Over 50,000 oral, head and neck cancer cases are diagnosed annually (American Cancer Society, 2014). Head and neck cancers typically begin in the cells that line the mucosal surfaces in the mouth, nose and throat. These cancers are most often linked to tobacco use - 85% of patients have a history of smoking; however, over the past decade, a growing number of young, non-smokers have developed oral cancer associated with the human-papilloma virus, or HPV. Today, 25 percent of oral, head and neck cancer cases might be attributable to a strain of HPV.
Oral, head and neck cancers include cancers of the following areas:
- Voice Box
- Saliva glands
Symptoms of head, neck or throat cancer include:
- sore in the neck, throat or mouth that doesn't heal
- persistent sore throat
- difficulty swallowing
- change or hoarseness in the voice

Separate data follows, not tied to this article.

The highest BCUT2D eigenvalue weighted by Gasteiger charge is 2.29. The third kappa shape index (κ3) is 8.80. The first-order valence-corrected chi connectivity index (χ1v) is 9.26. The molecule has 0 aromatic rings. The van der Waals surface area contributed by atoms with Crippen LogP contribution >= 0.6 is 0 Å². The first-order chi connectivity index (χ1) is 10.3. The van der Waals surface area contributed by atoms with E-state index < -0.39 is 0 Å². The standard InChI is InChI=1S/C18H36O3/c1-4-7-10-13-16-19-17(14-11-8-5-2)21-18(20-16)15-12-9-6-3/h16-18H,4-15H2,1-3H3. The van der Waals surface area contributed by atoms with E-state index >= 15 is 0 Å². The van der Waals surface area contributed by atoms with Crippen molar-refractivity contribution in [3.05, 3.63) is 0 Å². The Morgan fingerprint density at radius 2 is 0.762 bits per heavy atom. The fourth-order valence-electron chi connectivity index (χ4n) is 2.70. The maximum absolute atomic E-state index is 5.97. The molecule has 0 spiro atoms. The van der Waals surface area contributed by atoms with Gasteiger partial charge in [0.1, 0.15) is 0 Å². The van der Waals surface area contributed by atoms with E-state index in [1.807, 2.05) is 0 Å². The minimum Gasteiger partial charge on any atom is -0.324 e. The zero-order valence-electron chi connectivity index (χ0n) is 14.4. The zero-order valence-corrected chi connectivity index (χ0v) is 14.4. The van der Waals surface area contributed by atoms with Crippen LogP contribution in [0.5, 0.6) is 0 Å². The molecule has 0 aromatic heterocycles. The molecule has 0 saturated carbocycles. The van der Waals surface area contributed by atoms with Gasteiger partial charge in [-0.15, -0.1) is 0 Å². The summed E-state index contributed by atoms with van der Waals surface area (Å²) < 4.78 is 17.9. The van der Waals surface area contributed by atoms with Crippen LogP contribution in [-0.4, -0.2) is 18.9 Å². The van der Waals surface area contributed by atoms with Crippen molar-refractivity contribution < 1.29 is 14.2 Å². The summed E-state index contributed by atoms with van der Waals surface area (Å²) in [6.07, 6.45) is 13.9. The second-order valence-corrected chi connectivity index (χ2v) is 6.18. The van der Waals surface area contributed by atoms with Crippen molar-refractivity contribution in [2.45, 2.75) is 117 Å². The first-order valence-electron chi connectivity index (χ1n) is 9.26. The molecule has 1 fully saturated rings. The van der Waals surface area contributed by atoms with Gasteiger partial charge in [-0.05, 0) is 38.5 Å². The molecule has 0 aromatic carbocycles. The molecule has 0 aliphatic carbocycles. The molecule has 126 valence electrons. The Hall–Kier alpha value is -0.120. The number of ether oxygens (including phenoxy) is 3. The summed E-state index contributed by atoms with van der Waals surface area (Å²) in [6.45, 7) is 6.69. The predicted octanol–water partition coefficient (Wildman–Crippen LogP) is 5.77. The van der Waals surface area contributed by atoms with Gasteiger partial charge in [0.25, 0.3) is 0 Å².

- Chronic sinus infection
- Chronic nosebleed
- Unusual bleeding or red or white patches in the mouth
- Swelling in the jaw or under the chin
- Ear pain or ringing
- Trouble breathing, speaking or hearing
How doctors treat the disease depends on where the cancer started, how long it has been there and whether it has spread. Surgery to remove the cancer, as well as chemotherapy and radiation therapy to kill cancer cells, may be used separately or in combination.
Alcohol and Tobacco Use
The most common factors for oral, head and neck cancers are alcohol and tobacco use, including chewing tobacco.
Human Papillomavirus (HPV)
Approximately 20 million people in the U.S. currently have HPV infection. Most sexually active people have had an HPV infection at some point in their lives, although many never know they were infected, and most people will not have any health problems related to it.
Infection with human papillomavirus (HPV) is a risk factor for some types of oral head and neck cancers, particularly cancer that involves the tonsils or base of the tongue. In the United States, the incidence of these cancers caused by HPV infection is increasing. HPV-related head and neck cancer occurs in people who smoke and those who do not smoke. Over the past decade, an increasing number of young, non-smokers have developed mouth and throat cancer associated with HPV.